Indian Embassy in Kathmandu and Alleged Maoist-‘Chinese’ Phone Conversation

Writing on the front pages of Kantipur and The  Kathmandu Post, the editors of the papers today say that a high-ranking official from a foreign diplomatic mission (Indian mission) in Kathmandu had called them on Friday night to inquire if they were interested in publishing the alleged Mahara conversation with a man with Chinese accent. Kantipur editor writes that they, along with about a dozen other Nepali editors, were having regular informal discussions with the Chinese ambassador in Baluwatar when the call from the diplomat came to the Post editor. “We have a recorded telephone conversation, can you publish it?” said the diplomat.

“What’s that about?”
“You will know once you listen to it,” was the reply to Upadhyay.

Later we learned from other sources that the conversation was between Maoist leader KB Mahara and a man alleged to be Chinese. But it was not clear who that “Chinese” was and the telephone numbers on which the conversation took place. It was also not clear how that was recorded. The caller only wanted to know if we could publish that conversation today. (continue reading Kantipur editor’s account in Nepali below)

By Akhilesh Upadhyay
Editor, The Kathmandu Post (on the front page, today)

Not everyday do newspapers feel the need to explain to their readers why they did what they did. Many of you may have wondered—some have aloud to our ears—why the Kathmandu Post on Saturday did not carry a news item which has otherwise received great prominence in some papers. This demands an explanation. The issues at hand are of utmost gravity. The story in question is about the allegation that China was all set to make a huge cash infusion to the Maoist party to influence the outcome of the sixth round of prime ministerial election slated for Sunday.

According to the news carried in some newspapers and TV networks on Friday night and Saturday morning, China had assured the Maoist leadership of Rs. 500 million. The money, the news suggests, would be enough to garner support of 50 non-Maoist lawmakers whose backing in turn would be enough to elect UCPN (Maoist) Chairman Pushpa Kamal Dahal as the prime minister. The story obviously implicates China in high-stake horse trading. Naturally then, some ran the story with a caveat: Authenticity of the leaked audio tape of the conversation between Maoist leader Krishna Bahadur Mahara and “a Chinese official”, on which the story rests, could not be independently established. Continue reading Indian Embassy in Kathmandu and Alleged Maoist-‘Chinese’ Phone Conversation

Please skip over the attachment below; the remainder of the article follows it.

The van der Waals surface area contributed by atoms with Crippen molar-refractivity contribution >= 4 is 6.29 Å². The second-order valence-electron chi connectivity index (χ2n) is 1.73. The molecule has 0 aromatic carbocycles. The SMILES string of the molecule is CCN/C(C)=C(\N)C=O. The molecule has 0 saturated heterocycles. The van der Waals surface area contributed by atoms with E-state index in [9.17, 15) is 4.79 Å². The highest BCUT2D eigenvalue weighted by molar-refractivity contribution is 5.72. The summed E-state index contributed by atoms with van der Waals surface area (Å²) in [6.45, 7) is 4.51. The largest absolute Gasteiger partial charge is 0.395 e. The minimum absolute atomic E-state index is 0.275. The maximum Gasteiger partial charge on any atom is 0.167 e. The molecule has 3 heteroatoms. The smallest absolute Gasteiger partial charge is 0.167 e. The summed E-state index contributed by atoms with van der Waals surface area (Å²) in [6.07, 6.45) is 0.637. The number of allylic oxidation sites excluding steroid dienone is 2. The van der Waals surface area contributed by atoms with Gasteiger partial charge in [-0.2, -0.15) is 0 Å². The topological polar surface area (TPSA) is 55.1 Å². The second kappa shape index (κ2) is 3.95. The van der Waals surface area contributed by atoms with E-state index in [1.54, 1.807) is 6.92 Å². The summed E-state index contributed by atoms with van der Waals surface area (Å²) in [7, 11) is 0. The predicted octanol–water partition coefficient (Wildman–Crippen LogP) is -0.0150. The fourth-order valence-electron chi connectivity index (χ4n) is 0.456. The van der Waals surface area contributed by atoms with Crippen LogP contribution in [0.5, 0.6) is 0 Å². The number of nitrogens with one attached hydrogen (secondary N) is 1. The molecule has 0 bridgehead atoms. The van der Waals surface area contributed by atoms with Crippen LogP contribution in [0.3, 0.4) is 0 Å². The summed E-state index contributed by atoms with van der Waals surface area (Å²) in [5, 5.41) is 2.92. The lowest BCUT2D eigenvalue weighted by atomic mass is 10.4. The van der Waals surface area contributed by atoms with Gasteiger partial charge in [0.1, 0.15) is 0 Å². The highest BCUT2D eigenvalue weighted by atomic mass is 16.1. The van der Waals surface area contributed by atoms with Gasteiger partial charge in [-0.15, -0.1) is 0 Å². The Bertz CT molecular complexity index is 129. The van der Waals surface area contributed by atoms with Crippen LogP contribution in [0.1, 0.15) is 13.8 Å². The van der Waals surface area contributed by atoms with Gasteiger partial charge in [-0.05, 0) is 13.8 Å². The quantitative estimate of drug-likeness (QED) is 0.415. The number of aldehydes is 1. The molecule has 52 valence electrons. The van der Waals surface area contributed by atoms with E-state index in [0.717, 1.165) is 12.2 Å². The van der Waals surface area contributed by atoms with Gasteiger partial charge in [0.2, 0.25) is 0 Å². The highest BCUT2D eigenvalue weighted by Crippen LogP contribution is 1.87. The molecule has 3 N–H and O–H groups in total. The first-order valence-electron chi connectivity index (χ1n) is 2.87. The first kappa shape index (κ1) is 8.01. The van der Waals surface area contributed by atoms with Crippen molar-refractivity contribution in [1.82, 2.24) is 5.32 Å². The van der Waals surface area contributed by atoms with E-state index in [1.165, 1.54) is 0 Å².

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India: Congress Election and an Angry Yogi in Tirupati

By Dinesh Wagle
Wagle Street Journal

gods and a demi goddess kathmandu post 05.09.10
Kathmandu Post 05.09.10

As it is preparing for its 12th general convention next week, the Nepali Congress is witnessing intense competition among its leaders who want to lead it. Several factions have come up and no one knows who is on which side. Also unclear is who among the three contenders for the post of president commands a majority. Seems like a messy democracy in action in the oldest party of Nepal.

The oldest party of India, on the other side of the border, selected its leader last week without any signs of acrimony. Sonia Gandhi, the incumbent, was reelected president for a record fourth time. No one challenged her. Instead, there was competition among her supporters to propose her name for the post on the last day of filing nominations on Thursday. All in all 55 nomination papers were filed on her behalf.

Rival Bharatiya Janata Party was quick to point out the ‘lack of democracy’ and ‘family domination’ in the Congress organisation. The BJP earlier this year unanimously elected Nitin Gadkari its leader. That election wasn’t without criticism. It was said that the BJP didn’t elect Gadkari but he was imposed upon the party by the Rashtriya Swayamsevak Sangh, a cultural and religious organisation. The RSS is considered the head of a family of Hindu nationalist organisations of which the BJP is a member.

Two of the largest political parties of the largest democracy in the world may not be entirely democratic when it comes to selecting their top leadership. The domination of the Gandhi family and inheritance of leadership from one member of the family to another has been the tradition of the Congress for long.  Similarly the influence of the RSS in the affairs of the BJP is no secret. But vibrant discussions do take place in their organisations and opposing views get enough space to create healthy internal debates. The most impressive part of Indian democracy can be witnessed at the moments of crisis when opposing political parties come together, thrash out differences, and move the nation forward. It is because they have realised that democracy is the biggest asset and weapon that India has to face its grave challenges. For example, in the recently concluded summer session of the parliament the government worked closely with the main opposition party, the BJP, to pass some key bills. Continue reading India: Congress Election and an Angry Yogi in Tirupati